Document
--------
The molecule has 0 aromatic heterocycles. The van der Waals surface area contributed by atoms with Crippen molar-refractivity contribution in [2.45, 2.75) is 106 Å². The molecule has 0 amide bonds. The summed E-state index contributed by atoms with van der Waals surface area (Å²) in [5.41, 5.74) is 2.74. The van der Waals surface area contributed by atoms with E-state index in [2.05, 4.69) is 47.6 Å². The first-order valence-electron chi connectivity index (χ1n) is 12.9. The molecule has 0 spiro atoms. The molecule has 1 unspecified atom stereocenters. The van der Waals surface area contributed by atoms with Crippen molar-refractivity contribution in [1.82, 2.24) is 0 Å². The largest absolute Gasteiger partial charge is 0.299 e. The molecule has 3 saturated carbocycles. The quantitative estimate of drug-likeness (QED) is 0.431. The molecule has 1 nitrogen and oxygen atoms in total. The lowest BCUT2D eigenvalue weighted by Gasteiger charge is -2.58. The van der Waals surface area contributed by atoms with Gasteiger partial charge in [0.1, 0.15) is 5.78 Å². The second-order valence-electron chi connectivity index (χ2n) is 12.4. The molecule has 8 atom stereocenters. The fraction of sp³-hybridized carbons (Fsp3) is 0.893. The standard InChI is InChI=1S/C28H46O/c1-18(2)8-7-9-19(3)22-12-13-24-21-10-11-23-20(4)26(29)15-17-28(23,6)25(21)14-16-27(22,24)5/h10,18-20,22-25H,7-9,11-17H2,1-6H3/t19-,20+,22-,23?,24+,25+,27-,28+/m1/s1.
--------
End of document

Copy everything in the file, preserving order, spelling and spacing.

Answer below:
The molecule has 0 aromatic heterocycles. The van der Waals surface area contributed by atoms with Crippen molar-refractivity contribution in [2.45, 2.75) is 106 Å². The molecule has 0 amide bonds. The summed E-state index contributed by atoms with van der Waals surface area (Å²) in [5.41, 5.74) is 2.74. The van der Waals surface area contributed by atoms with E-state index in [2.05, 4.69) is 47.6 Å². The first-order valence-electron chi connectivity index (χ1n) is 12.9. The molecule has 0 spiro atoms. The molecule has 1 unspecified atom stereocenters. The van der Waals surface area contributed by atoms with Crippen molar-refractivity contribution in [1.82, 2.24) is 0 Å². The largest absolute Gasteiger partial charge is 0.299 e. The molecule has 3 saturated carbocycles. The quantitative estimate of drug-likeness (QED) is 0.431. The molecule has 1 nitrogen and oxygen atoms in total. The lowest BCUT2D eigenvalue weighted by Gasteiger charge is -2.58. The van der Waals surface area contributed by atoms with Gasteiger partial charge in [0.1, 0.15) is 5.78 Å². The second-order valence-electron chi connectivity index (χ2n) is 12.4. The molecule has 8 atom stereocenters. The fraction of sp³-hybridized carbons (Fsp3) is 0.893. The standard InChI is InChI=1S/C28H46O/c1-18(2)8-7-9-19(3)22-12-13-24-21-10-11-23-20(4)26(29)15-17-28(23,6)25(21)14-16-27(22,24)5/h10,18-20,22-25H,7-9,11-17H2,1-6H3/t19-,20+,22-,23?,24+,25+,27-,28+/m1/s1.